Henrik Borgstrom played perhaps his best game of the season Sunday.
The talented but rough-around-the-edges forward won puck battles all over the ice against the Flames, winning possession back for the Blackhawks. He created space for star linemates Patrick Kane and Alex DeBrincat by driving to the net and holding off defenders. And he made a few nifty plays to set them up, too.
All of that was evident during a shift midway through the first period that resulted in the Hawks’ lone goal.
After a Kane zone entry, Borgstrom gathered a loose puck and took a shot that was deflected wide. He chased down his shot, won a battle in the corner against Rasmus Andersson and Andrew Mangiapane and got the puck to Kane behind the net, who fed DeBrincat in the slot.
“He looked a lot better [Sunday],” interim coach Derek King said.
King’s quote hints at just how long-awaited that kind of strong night from Borgstrom had been, though. Through the fall, basically nothing went right for him.
His on-ice production was limited. He made 17 appearances and had only three points. In seven of those games, he didn’t have a shot on goal.
He was hampered by an unlucky string of poor health, missing eight games between Oct. 25 and Nov. 11 with COVID-19 and another illness and another four games between Dec. 10 and the holiday break with a flu bout so severe that he ended up on injured reserve.
He lost the general manager, Stan Bowman, who had gambled on his NHL potential by acquiring his rights in April, when he was playing in his native Finland. Bowman sold Borgstrom on Chicago, prompting him to say in May that he felt “pretty confident” with Bowman’s staff, surely knowing his history of loyalty to his acquisitions. The new regime’s loyalty to him is not as steadfast.
And he bounced all around the lineup as Jeremy Colliton and King searched to find the best spot for him. His playing time was a roller coaster, fluctuating from around 13 minutes, to seven, to 15, to nine and then to 17 right before the flu hit.
But in his 17-minute game on Dec. 9 against the Canadiens, the Hawks discovered something interesting. He played that much because he was centering Kane and DeBrincat, and he centered them rather well.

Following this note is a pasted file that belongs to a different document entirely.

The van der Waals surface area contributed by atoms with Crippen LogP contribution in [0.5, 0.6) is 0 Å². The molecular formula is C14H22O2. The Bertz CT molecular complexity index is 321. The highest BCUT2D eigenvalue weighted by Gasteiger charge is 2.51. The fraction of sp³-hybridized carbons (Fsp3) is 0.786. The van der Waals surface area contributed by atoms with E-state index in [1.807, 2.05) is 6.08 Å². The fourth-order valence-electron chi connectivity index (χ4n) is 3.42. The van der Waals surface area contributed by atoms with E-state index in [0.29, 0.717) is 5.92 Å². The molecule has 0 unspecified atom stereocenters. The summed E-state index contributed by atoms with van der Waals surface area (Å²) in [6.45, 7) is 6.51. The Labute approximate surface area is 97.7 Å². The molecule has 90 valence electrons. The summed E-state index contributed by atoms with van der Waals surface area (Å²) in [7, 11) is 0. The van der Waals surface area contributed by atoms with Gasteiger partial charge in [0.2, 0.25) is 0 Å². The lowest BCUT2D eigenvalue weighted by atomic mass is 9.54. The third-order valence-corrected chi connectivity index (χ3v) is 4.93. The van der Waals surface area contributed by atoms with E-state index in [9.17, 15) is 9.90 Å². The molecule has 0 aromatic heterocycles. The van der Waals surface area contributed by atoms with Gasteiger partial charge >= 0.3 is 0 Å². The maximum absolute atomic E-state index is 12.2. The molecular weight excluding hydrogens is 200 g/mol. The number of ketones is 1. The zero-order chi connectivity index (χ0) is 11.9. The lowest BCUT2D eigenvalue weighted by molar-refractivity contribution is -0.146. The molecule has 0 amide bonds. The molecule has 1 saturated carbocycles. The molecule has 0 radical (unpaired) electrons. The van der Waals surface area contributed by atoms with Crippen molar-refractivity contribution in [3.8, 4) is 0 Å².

So when the Hawks returned from the holiday break, King went back to that unusual first line in practice and in both games this weekend — and it clicked. Borgstrom enters the Hawks’ matchup Tuesday against the Avalanche riding a three-game point streak.
“The guys who [center Kane and DeBrincat] have to play their game,” King said last week. “They can’t start to play DeBrincat’s game or Kane’s game; they need to just play their game. We’re hoping Borgstrom goes in there and just plays his game: drives to the net, wins draws, hunts down pucks, disperses pucks to them and goes to the front of the net.”
“Those guys are so skilled, I’m just trying to contribute in any way,” Borgstrom said Sunday.
Borgstrom believes he “still [has] a long way to go to be at my best,” and he’s probably right. Playing alongside the Hawks’ two stars is a somewhat cheap way to accumulate points. He’ll eventually need to demonstrate he can produce elsewhere.
He has shown some effectiveness with Philipp Kurashev (83.3% scoring-chance ratio in 25 minutes together) and Dylan Strome (56.5% in 26 minutes together) and built some familiarity with Dominik Kubalik (45.7% in 83 minutes together), so perhaps King could construct future Borgstrom lines with combinations of those guys.
One way or another, though, Borgstrom is finally showing signs of settling into a rhythm. A more stable winter will prove if it’s sustainable.